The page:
GENDER-BASED VIOLENCE AND ITS IMPACT ON MENTAL HEALTH IN SOUTH AFRICA
Sabelo Gumede (PhD Candidate) - 10/08/2021
1. Understanding Gender-Based Violence
violence is violence that is directed at an individual based on his or her biological sex or gender identity.
violence includes physical, sexual, verbal, emotional, and psychological abuse, threats, coercion, and economic or educational
deprivation, whether occurring in public or private life, and that is a
result of gendered power inequalities.
As such, the
term includes, but is not limited to, intimate
2. Gender-Based Violence: Global Perspective
violence is an issue faced by people all over the world.
disproportionately harmed by gender-based violence. That is why several organisations
focus on ending violence against women. One (1) in 3 women have experienced
physical or sexualised violence in their lifetime (WHO, 2019). That is not
including emotional, financial, or verbal abuse.
most of this violence is intimate partner violence (WHO, 2019).
have experienced intimate partner violence are 55% more likely to contract
sexually transmitted infections than women who have not been exposed to such
treatment by their spouses (UNAIDS, 2014).
so prevalent, gender-based violence is largely under reported because of stigma
and lack of access to resources and support systems.
violence can impact anyone regardless of their geographical location, socio-economic
background, race, religion, sexuality, or gender
and girls are the most at risk and the most affected by gender-based violence,
boys, men, and sexual and gender minorities also experience gender-based
3. Gender-Based Violence: South African Perspective
gender-based violence in South Africa are among the highest in the world and a
As a result,
South Africa is regarded as the rape
capital of the world.
African Police Services publish crime statistics on an annual basis. For these
purposes, crimes “against the person” are classified as “contact crimes.” One
of the subcategories is “sexual offenses” -an umbrella term for rape, intimate
partner violence, and domestic violence, or gender-based violence.
The total of
reported sexual offenses in 2020 was 60,617. These numbers paint a gloomy
picture of gender-based violence in South Africa, especially when compared with
the figures for murder and attempted murder, which are between 16,000 and
17,000 per year (Crime Statistics South Africa, 2020).
of all genders perpetrate and experience intimate partner and or sexual
violence, men are most often the perpetrators and women and children the
victims (Crime Statistics South Africa, 2020).
half of all the women murdered (56%) in 2020 were killed by an intimate male
and 40% of South African women have experienced sexual and/or physical intimate
partner violence in their lifetime (Crime Statistics South Africa, 2020).
50% of women report having ever experienced emotional or economic abuse at the
hands of their intimate partners in their lifetime (Crime Statistics South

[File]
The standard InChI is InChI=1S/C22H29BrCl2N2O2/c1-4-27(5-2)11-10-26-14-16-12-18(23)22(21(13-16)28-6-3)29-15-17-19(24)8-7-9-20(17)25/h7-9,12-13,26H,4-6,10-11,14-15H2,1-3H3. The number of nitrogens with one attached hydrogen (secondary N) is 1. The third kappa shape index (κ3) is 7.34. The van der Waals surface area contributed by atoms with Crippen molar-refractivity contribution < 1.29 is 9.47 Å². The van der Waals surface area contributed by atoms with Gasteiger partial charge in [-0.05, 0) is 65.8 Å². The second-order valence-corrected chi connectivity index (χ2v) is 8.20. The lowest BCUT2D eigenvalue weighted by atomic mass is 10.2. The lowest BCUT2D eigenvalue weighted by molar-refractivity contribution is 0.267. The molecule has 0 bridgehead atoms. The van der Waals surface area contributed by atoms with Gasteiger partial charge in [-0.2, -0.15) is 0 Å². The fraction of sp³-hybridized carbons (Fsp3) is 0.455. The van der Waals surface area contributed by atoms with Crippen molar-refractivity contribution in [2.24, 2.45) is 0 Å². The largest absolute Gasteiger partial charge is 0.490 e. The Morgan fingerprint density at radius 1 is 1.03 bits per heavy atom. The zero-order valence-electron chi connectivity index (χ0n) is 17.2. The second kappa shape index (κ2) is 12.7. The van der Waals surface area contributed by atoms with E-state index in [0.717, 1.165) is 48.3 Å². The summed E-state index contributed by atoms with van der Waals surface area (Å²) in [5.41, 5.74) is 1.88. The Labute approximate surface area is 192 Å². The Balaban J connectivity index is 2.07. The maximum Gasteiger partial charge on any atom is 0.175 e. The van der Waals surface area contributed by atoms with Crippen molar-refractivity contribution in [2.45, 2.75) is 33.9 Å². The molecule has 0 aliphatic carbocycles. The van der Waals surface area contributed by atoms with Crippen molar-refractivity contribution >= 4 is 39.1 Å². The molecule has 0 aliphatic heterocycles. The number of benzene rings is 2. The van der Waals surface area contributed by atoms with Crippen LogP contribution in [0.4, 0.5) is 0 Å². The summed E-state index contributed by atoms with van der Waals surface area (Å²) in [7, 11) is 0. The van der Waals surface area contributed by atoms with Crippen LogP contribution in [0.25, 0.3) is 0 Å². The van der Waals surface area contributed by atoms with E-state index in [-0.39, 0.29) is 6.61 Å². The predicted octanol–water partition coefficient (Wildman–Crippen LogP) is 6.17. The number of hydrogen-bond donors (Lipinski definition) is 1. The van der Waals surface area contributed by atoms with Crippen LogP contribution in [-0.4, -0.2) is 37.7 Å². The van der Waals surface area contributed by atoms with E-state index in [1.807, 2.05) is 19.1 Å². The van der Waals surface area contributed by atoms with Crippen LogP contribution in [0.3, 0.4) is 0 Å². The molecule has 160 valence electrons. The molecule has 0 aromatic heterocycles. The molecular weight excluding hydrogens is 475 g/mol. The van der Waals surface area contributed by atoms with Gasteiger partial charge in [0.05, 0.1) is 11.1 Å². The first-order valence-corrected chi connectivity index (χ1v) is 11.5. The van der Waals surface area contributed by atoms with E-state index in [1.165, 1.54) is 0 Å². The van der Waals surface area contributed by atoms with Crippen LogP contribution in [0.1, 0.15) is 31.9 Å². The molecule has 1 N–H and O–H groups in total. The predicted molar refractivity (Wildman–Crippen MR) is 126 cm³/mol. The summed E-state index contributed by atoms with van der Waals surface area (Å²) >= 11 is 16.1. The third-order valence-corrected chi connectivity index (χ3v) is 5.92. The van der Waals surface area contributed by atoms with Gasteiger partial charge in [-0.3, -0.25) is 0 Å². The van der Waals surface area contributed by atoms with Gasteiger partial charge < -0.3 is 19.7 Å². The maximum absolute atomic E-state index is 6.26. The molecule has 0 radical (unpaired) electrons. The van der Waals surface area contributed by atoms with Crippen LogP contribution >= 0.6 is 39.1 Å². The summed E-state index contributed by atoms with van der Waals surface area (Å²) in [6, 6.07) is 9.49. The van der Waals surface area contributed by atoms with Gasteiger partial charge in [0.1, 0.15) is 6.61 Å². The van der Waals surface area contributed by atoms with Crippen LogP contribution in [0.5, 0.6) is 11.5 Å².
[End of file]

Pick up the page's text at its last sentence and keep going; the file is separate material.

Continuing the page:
estimates of rape in South Africa range between 12% and 28% of women ever
reporting being raped in their lifetime.
and 37% of adult men report having raped a women.
also faces a high prevalence of gang rape.
Most men who
rape do so for the first time as teenagers and almost all men who ever rape do
so by their mid-20s.
well-nigh impossible to specify the exact extent of gender-based violence in
South Africa with any accuracy because of the problem of underreporting and a
lack of current research into the problem.
in South Africa only seven percent of rapists are likely to face incarceration
and perpetrators of murders are rarely persecuted. This allows violent groups
and individuals to continue abusing their power without fear of repercussions.
4. Drivers of Gender-Based Violence
violence is a multidimensional problem, and that isolating the root causes is
well-nigh impossible, making prevention equally difficult to achieve.
Drivers of gender-based violence are the factors which lead to and perpetuate
gender-based violence. Ultimately, gendered power inequality rooted in
patriarchy is the primary driver of gender-based violence.
Gender-based violence is more prevalent in societies where there is a
culture of violence, and where male superiority is treated as the norm. A
belief in male superiority can manifest in men feeling entitled to sex with
women, strict reinforcement of gender roles and hierarchy (and punishment of
transgressions), women having low social value and power, and associating masculinity
with control of women.
These factors interact with a number of drivers, such as social norms
(which may be cultural or religious), low levels of women’s empowerment, lack
of social support, socio-economic inequality, and substance abuse.
In many cultures, men’s violence against women is considered acceptable
within certain settings or situations - this social acceptability of violence
makes it particularly challenging to address gender-based violence effectively.
In South Africa in particular, gender-based violence pervades the
political, economic and social structures of society and is driven by strongly
patriarchal social norms and complex and intersectional power inequalities,
including those of gender, race, class and sexuality.
5. Impact of Gender-Based Violence on mental
What is equally worrying
is that gender-based violence is an important risk factor for mental health
problems among adult
women in South Africa.
question is, what is mental health?
A major obstacle for integrating
mental health gender based violence prevention initiatives into South African